3 Mistakes That Can Make Your Sun Protection Worthless

If the only thing you look for in a sunscreen is a certain SPF, your skin and wallet stand to get burned.

Sun protection that is both effective and affordable does exist. But if you don’t know what to look for in a sunscreen or how to get the most protection out of it, you will likely waste money and possibly increase your odds of developing skin cancer.

Shielding your skin from the sun’s harmful rays is easy. Just avoid these three big mistakes:

1. Failing to use a broad spectrum SPF sunscreen

The term “sun protection factor,” or “SPF,” refers to a sunscreen’s level of protection from ultraviolet B radiation, or UVB rays. The American Academy of Dermatology also describes UVB rays as “burning rays” because they are the primary cause of sunburn.

But the sun also emits ultraviolet A radiation, or UVA rays. The academy also describes these as “aging rays” because they can prematurely age skin, leading to wrinkles and age spots.

Both UVA and UVB rays can lead to skin cancer, too, so you need sunscreen that protects against both. Such products are often described as offering “broad spectrum” protection.

Look for sunscreens with the phrase “broad spectrum SPF” followed by an SPF number on the front of the product — the American Academy of Dermatology recommends an SPF of at least 30. Under federal law, manufacturers can use that phrase only on products that pass a broad-spectrum testing procedure.

If you expect to swim or sweat while wearing sunscreen, also look for the word “water-resistant.”

If you don’t want to trust the government with your skin, check out the results of sunscreen product testing conducted by independent nonprofits like Consumer Reports or the Skin Cancer Foundation.

2. Applying sunscreen incorrectly

How you apply sunscreen impacts its effectiveness.

Start by shaking the bottle, even if the directions don’t say to. This helps distribute the active ingredients — which provide the sun protection — throughout the product, Consumer Reports says.

Next, experts advise applying sunscreen 15 to 30 minutes before going into the sun.

As for the quantity of sunscreen, the American Academy of Dermatology recommends using 1 ounce of lotion — enough to fill a shot glass — to cover all of the exposed areas of the body. You can adjust that amount depending on your body size.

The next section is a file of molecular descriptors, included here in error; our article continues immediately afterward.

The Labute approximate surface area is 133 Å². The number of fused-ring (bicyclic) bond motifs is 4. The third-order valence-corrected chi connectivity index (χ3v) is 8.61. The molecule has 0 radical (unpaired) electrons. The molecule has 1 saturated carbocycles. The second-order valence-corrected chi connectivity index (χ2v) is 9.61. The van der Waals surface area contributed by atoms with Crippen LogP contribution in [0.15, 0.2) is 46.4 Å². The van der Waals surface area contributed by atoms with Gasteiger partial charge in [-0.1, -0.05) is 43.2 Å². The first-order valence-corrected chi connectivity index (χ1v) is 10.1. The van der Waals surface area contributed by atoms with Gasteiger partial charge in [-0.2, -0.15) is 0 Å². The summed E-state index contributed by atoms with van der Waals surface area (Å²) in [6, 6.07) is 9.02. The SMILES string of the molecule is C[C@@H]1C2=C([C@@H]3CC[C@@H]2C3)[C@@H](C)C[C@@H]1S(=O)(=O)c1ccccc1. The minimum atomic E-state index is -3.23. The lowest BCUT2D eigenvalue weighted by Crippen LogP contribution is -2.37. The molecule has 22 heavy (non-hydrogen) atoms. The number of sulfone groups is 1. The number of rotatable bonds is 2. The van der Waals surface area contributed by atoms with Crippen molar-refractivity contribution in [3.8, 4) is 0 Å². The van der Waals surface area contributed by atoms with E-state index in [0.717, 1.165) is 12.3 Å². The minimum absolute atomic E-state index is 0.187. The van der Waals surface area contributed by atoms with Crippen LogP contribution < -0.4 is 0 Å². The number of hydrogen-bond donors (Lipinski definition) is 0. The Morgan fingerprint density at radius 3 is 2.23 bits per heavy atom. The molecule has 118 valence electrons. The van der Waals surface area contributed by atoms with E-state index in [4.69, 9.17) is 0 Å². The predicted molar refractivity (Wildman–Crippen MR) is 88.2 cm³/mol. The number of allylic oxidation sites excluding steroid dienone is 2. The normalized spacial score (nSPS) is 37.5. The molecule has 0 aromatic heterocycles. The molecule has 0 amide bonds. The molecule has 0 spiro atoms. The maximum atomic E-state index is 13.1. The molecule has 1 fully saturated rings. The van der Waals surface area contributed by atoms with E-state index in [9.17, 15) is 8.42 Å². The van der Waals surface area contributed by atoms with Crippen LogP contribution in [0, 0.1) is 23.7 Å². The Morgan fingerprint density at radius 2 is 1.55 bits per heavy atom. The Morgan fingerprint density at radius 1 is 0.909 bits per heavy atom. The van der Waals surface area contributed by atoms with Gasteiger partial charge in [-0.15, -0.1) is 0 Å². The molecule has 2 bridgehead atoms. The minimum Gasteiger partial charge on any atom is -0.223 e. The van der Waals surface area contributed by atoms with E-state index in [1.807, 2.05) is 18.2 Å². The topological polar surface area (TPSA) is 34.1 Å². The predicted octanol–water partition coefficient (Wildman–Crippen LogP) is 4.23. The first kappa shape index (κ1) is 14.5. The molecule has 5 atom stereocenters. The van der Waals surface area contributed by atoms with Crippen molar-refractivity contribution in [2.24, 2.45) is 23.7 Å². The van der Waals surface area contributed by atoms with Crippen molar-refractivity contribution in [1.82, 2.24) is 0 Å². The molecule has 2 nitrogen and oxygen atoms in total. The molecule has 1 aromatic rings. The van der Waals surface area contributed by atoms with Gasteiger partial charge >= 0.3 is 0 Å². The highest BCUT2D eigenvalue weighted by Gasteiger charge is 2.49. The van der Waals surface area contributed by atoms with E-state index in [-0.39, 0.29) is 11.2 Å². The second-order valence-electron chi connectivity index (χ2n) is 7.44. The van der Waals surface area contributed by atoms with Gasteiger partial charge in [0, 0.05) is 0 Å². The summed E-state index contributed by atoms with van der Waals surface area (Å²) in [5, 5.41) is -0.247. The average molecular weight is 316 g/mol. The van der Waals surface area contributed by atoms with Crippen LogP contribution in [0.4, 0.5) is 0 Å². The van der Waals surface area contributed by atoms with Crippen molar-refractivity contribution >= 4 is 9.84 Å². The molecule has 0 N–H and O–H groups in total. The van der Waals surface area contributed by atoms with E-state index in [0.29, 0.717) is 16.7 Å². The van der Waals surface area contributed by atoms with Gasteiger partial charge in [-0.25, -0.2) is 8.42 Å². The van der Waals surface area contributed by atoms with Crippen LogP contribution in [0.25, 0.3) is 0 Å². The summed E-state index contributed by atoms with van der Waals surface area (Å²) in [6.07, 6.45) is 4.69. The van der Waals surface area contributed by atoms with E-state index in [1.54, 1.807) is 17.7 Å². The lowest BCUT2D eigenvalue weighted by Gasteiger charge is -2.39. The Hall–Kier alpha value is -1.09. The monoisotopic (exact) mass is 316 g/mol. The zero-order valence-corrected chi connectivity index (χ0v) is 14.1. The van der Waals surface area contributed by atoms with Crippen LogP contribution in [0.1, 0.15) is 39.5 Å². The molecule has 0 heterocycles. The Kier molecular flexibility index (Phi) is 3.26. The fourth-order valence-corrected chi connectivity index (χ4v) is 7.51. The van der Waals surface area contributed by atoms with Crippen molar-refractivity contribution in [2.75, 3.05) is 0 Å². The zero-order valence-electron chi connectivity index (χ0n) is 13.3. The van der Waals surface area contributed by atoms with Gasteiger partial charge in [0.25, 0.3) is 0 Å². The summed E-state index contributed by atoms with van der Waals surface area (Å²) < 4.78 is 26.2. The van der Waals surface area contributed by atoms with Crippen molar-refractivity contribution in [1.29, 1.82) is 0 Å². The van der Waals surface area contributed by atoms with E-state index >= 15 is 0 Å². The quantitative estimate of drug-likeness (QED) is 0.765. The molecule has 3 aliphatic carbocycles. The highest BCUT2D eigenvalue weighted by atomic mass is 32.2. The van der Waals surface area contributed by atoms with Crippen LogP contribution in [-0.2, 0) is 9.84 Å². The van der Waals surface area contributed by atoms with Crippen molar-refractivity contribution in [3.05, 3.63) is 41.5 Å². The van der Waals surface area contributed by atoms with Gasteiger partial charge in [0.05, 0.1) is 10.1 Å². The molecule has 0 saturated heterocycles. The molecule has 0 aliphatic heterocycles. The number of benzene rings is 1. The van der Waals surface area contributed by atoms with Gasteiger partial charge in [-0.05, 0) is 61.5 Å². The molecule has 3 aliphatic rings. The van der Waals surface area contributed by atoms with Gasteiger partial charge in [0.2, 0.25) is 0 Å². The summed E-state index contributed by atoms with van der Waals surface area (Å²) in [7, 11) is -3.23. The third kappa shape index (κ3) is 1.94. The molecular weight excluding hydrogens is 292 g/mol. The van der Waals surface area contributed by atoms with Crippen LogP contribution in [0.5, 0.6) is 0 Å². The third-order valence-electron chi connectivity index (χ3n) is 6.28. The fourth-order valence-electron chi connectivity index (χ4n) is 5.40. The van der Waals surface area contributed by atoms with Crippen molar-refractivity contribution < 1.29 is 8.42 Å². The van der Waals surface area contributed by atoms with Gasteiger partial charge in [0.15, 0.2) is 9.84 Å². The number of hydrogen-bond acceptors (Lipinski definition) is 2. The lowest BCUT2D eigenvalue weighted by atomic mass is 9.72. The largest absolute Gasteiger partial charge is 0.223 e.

Consumer Reports offers another rule of thumb: 1 teaspoon per area of the body — such as the face, neck or each arm.

Don’t forget areas like your ears, hands, lips and the tops of your feet. For your lips, check out the two dozen lip balms and other lip products with sunscreen that have earned a Seal of Recommendation from the Skin Cancer Foundation.

Lastly, reapply sunscreen about every two hours, and immediately after swimming or sweating.

3. Wearing the wrong clothing

To get more sun protection than a sunscreen can offer, toss on a hat or some clothing.

Some textiles have been rated with an ultraviolet protection factor, or UPF, which indicates how much UV radiation can penetrate the fabric.

The Skin Cancer Foundation considers a UPF rating of 30 to 49 “very good protection” and a UPF of 50 or more “excellent protection.”

In general, light-colored, lightweight and loosely woven fabrics offer less sun protection than darker and heavier fabrics. According to the foundation:

“That white T-shirt you slip on at the beach when you feel your skin burning provides only moderate protection from sunburn, with an average ultraviolet protection factor (UPF) of 7. At the other end of the spectrum, a long-sleeved dark denim shirt offers an estimated UPF of 1,700 — which amounts to a complete sun block.”

A good rule of thumb: If you can see through a fabric when you hold it up to the light, UV rays can penetrate it.

Do you have other tips for protecting your skin without breaking the bank? Share them with us below or over on our Facebook page.

Disclosure: The information you read here is always objective. However, we sometimes receive compensation when you click links within our stories.

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